Teen had troubled past
The gunman who killed eight and himself at a mall had threatened his stepmother in 2002.
Published December 7, 2007
OMAHA, Neb. - The young man who killed eight people and committed suicide in a shooting rampage at a department store spent four years in treatment centers, group homes and foster care after threatening to kill his stepmother in 2002.
Finally, in August 2006, social workers, the courts and his father all agreed: It was time for Robert Hawkins to be released - nine months before he turned 19 and would have been required to leave anyway.
The group homes and treatment centers were for youths with substance abuse, mental or behavioral problems. Altogether, the state spent about $265,000 on Hawkins, officials said.
On Thursday, while some of those who knew Hawkins called the massacre Wednesday at a busy Omaha mall unexpected, not everyone was surprised.
"He should have gotten help. ... Someone should have listened to him," said Karissa Fox, who said she knew Hawkins through a friend.
Todd Landry, state director of children and family services, said court records do not show precisely why Hawkins was released. But he said if Hawkins should not have been set free, someone would have raised a red flag.
"It is my opinion, it was not a failure of the system to provide appropriate services," Landry said. "If that was an issue, any of the participants in the case would have brought that forward."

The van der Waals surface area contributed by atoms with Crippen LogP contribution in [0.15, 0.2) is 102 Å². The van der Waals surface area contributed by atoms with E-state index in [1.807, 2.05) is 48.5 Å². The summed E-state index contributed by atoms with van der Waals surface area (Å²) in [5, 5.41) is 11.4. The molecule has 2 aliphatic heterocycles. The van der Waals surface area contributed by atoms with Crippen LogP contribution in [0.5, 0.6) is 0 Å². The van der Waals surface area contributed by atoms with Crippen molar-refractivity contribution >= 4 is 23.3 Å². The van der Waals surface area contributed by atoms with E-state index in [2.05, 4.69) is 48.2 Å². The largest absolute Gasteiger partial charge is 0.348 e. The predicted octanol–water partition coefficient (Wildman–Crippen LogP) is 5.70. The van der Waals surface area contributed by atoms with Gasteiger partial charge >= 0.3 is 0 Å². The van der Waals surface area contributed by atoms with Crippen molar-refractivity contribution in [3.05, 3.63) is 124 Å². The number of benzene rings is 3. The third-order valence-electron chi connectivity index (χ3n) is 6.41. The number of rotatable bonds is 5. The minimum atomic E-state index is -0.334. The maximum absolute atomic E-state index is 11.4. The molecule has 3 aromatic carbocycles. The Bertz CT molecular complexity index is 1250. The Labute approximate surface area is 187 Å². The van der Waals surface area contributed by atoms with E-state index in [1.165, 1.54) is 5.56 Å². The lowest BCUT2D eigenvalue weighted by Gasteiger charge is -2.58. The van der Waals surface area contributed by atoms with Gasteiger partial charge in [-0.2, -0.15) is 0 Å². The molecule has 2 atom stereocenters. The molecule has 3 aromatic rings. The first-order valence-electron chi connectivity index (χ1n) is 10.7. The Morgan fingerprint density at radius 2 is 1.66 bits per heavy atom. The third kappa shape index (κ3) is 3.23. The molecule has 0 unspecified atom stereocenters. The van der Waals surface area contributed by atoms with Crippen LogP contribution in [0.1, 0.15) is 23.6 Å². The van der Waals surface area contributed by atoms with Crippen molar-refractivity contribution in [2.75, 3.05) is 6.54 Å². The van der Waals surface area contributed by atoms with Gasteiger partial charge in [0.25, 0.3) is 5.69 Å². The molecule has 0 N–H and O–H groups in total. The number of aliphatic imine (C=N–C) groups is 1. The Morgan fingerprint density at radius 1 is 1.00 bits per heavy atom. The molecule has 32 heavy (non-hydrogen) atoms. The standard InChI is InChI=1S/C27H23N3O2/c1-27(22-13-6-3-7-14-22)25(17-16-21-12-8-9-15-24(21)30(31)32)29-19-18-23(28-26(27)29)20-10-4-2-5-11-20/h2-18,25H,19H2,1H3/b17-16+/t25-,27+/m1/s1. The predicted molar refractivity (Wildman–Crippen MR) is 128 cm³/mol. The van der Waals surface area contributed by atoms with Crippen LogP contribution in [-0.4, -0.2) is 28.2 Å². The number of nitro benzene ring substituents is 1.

After reviewing surveillance tape, a suicide note and Hawkins' last conversations with those close to him, police said they don't know - and may never know - exactly why Hawkins went to the Von Maur store at Westroads Mall and shot more than a dozen people.
But he clearly planned, walking through the store, exiting, then returning a few minutes later with a gun concealed in a balled-up sweatshirt he was carrying, authorities said.
Debora Maruca-Kovac, who with her husband took Hawkins into their home because he had no other place to live, told the Omaha World-Herald that the night before the shooting, Hawkins and her sons showed her a semiautomatic rifle. She said she thought the gun looked too old to work.
Police believe Hawkins was using that AK-47 when he stormed off a third-floor elevator at the store and started shooting.
Police said they have found no connections between the 19-year-old and the six employees and two shoppers he killed.
"The shooting victims were randomly selected," as was the location of the shooting, Omaha police Chief Thomas Warren said.
Acquaintances said that Hawkins was a drug user and that he had a history of depression. In 2005 and 2006, according to court records, he underwent psychiatric evaluations, the reasons for which Landry would not disclose, citing privacy rules.
In May 2002, he was sent to a treatment center in Waynesville, Mo., after threatening his stepmother. Four months later, a Nebraska court decided Hawkins' problems were serious enough that he should be under state supervision and made him a ward of the state. He went through a series of institutions in Nebraska and was released from state custody on Aug. 21, 2006.
Under state law, Landry said, wards are released when all sides - parents, courts, social workers - agree it is time for them to go. Once Hawkins was set free, he was no longer under state supervision, and was not released into anyone's custody.
"When our role is ended, we try to step out," said Chris Peterson, director of the state Department of Health and Human Services.
About an hour before the shootings, Hawkins called Maruca-Kovac and told her he had written a suicide note, Maruca-Kovac said. In the note, Hawkins wrote that he was "sorry for everything" and would not be a burden on his family anymore. More ominously, he wrote: "Now I'll be famous."
[Last modified December 7, 2007, 02:08:46]
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